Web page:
Volumes a + b

Just shy of seventy minutes, these two hefty servings of smouldering tension from oceanic jazz trio Zoor simmer as softly as The Necks being kettled by Her Majesty’s finest, their low register guitar and sax drifting back and forth in a foamy wash of cymbals, the trio patiently developing and manipulating a mildly threatening attitude over the course of each 30-odd minute piece. Unlike The Necks however, there’s little in the way of melody or trajectory, and for all their hubble, bubble and toil, there’s not an awful lot of trouble resulting from these extended expressions, even though every second is loaded with potential energy: Bertrand Denzler’s sax broods in measured exhalations with soft, palpable power, and guitarist Jean-Sébastien Mariage’s soft, barbed wire shredding reminds us that it’s the quiet ones you have to watch out for, but its Antonin Gerbal’s tidal drumming that seem to be the magmatic driving force, tempered albeit by a modest lack of ostentation. While this album may not be the one to kick-start your party, it could well be the boon you’re after at the end of a tiring day.


Slim Vic
Habrovink EP

Two sizeable servings of slimmed-down ambient inaction: this spotless, white vinyl 12” – the extended parts one and two of an inaugural 3-track digital release for Swedish label, l’amour – consists of a freely-associative mural of woozy gestures more commonly found in the opening and closing of more expansive dance recordings. And what an appropriate opening statement it is: its propositional club space a womblike world of nascent audio experiences: slow and soft metallic grinds that fall in and out of sync; distant, muted thuds heard through a fleshy membrane in a semi-conscious haze before a 6AM stroll home in youthful sunlight. Assembled by Viktor Zeidner: one busy individual spreading himself thin as DJ, VJ, remixer, festival organiser and digital project manager, these two pieces are minimal in the extreme, and while not quite novel, do provide a genuinely soothing listening experience.

Crystal Gazing

Big French are an underground American rock band who play bizarre songs and their Downtown Runnin’ (WHARF CAT RECORDS 006) LP was sent to us from Brooklyn 23 July 2013. It’s mostly the work of Quentin Moore, who wrote the songs, sings them, and plays guitar, while the frantic tunes are filled out with some very fluid lead guitar lines perhaps played by Colin White, and some freaky synth blat from the fingers of Zach Phillips. Given the brevity of most of the songs – few last beyond two minutes – it’s much to their credit that the band members find room to express themselves at all, and mostly they do it by overplaying their lines against each other in exciting ways, and pile their colourful riffs on top of the effete and mannered vocalisings of Moore, who sings in quite a high range. A bit like hearing Russell Mael sing alongside Brian May’s guitar, yet the whole shebang is happening in the context of an album which, if released by SST in the 1980s, would now be regarded as a fine example of experimental rock-pop music. Sorry if I appear at all equivocal, because I kinda like this one; while Moore’s work is an acquired taste, it’s catchy; the more you listen, the more addictive do the songs become. It’s on vinyl, but I have a promo CD copy.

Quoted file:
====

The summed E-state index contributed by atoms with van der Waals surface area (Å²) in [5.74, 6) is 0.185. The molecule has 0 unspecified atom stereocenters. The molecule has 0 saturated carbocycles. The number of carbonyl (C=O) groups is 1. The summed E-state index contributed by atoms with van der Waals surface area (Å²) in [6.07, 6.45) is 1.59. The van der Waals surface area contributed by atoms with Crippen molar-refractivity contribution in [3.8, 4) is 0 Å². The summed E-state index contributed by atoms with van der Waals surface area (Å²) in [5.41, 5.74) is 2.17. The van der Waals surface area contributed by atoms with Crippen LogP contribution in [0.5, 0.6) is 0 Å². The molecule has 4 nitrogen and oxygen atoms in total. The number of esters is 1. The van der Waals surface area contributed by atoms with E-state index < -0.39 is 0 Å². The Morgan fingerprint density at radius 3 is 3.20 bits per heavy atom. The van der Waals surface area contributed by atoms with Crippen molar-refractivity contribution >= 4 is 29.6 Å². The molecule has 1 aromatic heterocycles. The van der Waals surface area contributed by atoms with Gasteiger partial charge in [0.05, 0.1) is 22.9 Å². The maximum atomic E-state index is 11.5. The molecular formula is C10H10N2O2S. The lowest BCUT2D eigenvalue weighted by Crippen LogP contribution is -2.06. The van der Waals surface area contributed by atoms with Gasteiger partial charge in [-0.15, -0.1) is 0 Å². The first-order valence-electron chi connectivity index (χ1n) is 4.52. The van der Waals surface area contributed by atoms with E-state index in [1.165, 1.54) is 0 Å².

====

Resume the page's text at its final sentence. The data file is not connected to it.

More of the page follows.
Another unusual item from Intangible Cat, an obscure Illinois label whose output I would never otherwise hear were it not for their frequent mailings and the power of the mailbox. Dog Hallucination is the duo of D. Petri and Doggy P. Lips, and when we heard their 2011 record Bob Hallucination we felt quite a buzz from its unpredictable zanery and cut-up pranks, even when this was mostly due to radical remix work and hackerment from cutting devices of said Bob, whom they specifically asked to reprocess their recorded work. Serving Two Masters (CAT-19) is completely different to that experiment, and comprises just six short tracks of unobtrusive yet exquisite guitar-based ambient music. I say “ambient”, but if that word triggers associations involving droney background synths, then check out the door right now, bubba! Dog Hallucination create gorgeous tapestries using strum and glide on guitars, processing them to the exact degree that gives them that underwater, misty-morning, gauzy distance that they’re looking for. In the process, they are extremely careful not to lose definition of the overall image, and the sounds of the chiming strings ring clear and true even at low volume. By the time we get to fourth untitled track, it’s clear that this subtle strategy is paying off, and allows them to create a passable (and highly compressed) impersonation of Popol Vuh. They tell me this EP is just the prelude to an entire album on these lines, to be called Mitzi, which was due in later Summer of 2013 and which we look forward to hearing. The enigmatic and elaborate package includes inserts and “fabric dyed with beet leaves and stems & pressed sage leaf from D. Petri’s garden”. From 09 July 2013.